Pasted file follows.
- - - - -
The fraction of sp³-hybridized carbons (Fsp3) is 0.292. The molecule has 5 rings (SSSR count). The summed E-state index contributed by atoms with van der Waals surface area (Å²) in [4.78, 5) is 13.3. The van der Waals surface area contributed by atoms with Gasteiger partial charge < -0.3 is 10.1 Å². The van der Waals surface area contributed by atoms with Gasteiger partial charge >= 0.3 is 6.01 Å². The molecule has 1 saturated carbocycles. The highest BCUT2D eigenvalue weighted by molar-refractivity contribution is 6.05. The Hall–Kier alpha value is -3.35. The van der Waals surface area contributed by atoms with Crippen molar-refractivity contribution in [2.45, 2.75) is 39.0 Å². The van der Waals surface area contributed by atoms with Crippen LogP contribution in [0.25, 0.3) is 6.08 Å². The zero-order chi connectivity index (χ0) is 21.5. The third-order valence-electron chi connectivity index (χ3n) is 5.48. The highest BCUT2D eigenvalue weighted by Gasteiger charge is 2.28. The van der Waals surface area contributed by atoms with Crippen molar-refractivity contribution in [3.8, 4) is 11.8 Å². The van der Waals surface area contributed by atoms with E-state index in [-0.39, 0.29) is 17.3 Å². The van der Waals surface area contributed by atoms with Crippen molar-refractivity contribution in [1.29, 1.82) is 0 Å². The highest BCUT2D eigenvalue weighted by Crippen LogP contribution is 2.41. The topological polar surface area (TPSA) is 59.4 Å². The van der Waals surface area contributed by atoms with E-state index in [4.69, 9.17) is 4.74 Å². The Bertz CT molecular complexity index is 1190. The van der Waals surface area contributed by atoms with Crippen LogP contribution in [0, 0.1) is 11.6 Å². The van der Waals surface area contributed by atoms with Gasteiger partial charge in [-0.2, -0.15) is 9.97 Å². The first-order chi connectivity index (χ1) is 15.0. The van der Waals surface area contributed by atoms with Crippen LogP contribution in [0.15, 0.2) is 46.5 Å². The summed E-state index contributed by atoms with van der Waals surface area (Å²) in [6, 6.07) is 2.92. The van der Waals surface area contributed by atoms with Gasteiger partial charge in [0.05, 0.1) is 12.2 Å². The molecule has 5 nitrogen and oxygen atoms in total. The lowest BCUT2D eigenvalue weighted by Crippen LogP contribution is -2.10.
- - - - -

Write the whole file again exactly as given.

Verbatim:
The fraction of sp³-hybridized carbons (Fsp3) is 0.292. The molecule has 5 rings (SSSR count). The summed E-state index contributed by atoms with van der Waals surface area (Å²) in [4.78, 5) is 13.3. The van der Waals surface area contributed by atoms with Gasteiger partial charge < -0.3 is 10.1 Å². The van der Waals surface area contributed by atoms with Gasteiger partial charge >= 0.3 is 6.01 Å². The molecule has 1 saturated carbocycles. The highest BCUT2D eigenvalue weighted by molar-refractivity contribution is 6.05. The Hall–Kier alpha value is -3.35. The van der Waals surface area contributed by atoms with Crippen molar-refractivity contribution in [2.45, 2.75) is 39.0 Å². The van der Waals surface area contributed by atoms with Crippen LogP contribution in [0.25, 0.3) is 6.08 Å². The zero-order chi connectivity index (χ0) is 21.5. The third-order valence-electron chi connectivity index (χ3n) is 5.48. The highest BCUT2D eigenvalue weighted by Gasteiger charge is 2.28. The van der Waals surface area contributed by atoms with Crippen molar-refractivity contribution in [3.8, 4) is 11.8 Å². The van der Waals surface area contributed by atoms with E-state index in [-0.39, 0.29) is 17.3 Å². The van der Waals surface area contributed by atoms with Crippen molar-refractivity contribution in [1.29, 1.82) is 0 Å². The highest BCUT2D eigenvalue weighted by Crippen LogP contribution is 2.41. The topological polar surface area (TPSA) is 59.4 Å². The van der Waals surface area contributed by atoms with E-state index in [4.69, 9.17) is 4.74 Å². The Bertz CT molecular complexity index is 1190. The van der Waals surface area contributed by atoms with Crippen LogP contribution in [0, 0.1) is 11.6 Å². The van der Waals surface area contributed by atoms with Gasteiger partial charge in [-0.2, -0.15) is 9.97 Å². The first-order chi connectivity index (χ1) is 15.0. The van der Waals surface area contributed by atoms with Crippen LogP contribution in [0.15, 0.2) is 46.5 Å². The summed E-state index contributed by atoms with van der Waals surface area (Å²) in [6, 6.07) is 2.92. The van der Waals surface area contributed by atoms with Gasteiger partial charge in [0.05, 0.1) is 12.2 Å². The molecule has 5 nitrogen and oxygen atoms in total. The lowest BCUT2D eigenvalue weighted by Crippen LogP contribution is -2.10.